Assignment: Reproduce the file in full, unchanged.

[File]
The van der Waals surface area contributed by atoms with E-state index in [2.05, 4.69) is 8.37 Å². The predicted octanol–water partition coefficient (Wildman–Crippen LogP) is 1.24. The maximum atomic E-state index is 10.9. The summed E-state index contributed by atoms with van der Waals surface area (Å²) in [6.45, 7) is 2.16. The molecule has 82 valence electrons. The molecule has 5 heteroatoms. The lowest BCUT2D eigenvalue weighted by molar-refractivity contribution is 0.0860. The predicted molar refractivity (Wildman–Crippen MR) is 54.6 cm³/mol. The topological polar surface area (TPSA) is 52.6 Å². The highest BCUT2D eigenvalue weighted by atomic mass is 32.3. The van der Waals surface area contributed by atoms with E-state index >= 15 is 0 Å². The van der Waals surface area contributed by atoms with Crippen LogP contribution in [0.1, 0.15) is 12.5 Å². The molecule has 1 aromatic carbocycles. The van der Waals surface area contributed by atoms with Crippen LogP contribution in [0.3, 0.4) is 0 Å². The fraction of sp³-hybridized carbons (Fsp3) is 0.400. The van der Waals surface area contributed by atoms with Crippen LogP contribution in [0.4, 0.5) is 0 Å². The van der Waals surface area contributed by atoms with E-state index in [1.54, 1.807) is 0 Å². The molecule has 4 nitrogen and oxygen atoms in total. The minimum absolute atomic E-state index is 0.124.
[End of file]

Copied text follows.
The van der Waals surface area contributed by atoms with E-state index in [2.05, 4.69) is 8.37 Å². The predicted octanol–water partition coefficient (Wildman–Crippen LogP) is 1.24. The maximum atomic E-state index is 10.9. The summed E-state index contributed by atoms with van der Waals surface area (Å²) in [6.45, 7) is 2.16. The molecule has 82 valence electrons. The molecule has 5 heteroatoms. The lowest BCUT2D eigenvalue weighted by molar-refractivity contribution is 0.0860. The predicted molar refractivity (Wildman–Crippen MR) is 54.6 cm³/mol. The topological polar surface area (TPSA) is 52.6 Å². The highest BCUT2D eigenvalue weighted by atomic mass is 32.3. The van der Waals surface area contributed by atoms with E-state index >= 15 is 0 Å². The van der Waals surface area contributed by atoms with Crippen LogP contribution in [0.1, 0.15) is 12.5 Å². The molecule has 1 aromatic carbocycles. The van der Waals surface area contributed by atoms with Crippen LogP contribution in [0.3, 0.4) is 0 Å². The fraction of sp³-hybridized carbons (Fsp3) is 0.400. The van der Waals surface area contributed by atoms with Crippen LogP contribution in [0.4, 0.5) is 0 Å². The van der Waals surface area contributed by atoms with E-state index in [1.54, 1.807) is 0 Å². The molecule has 4 nitrogen and oxygen atoms in total. The minimum absolute atomic E-state index is 0.124.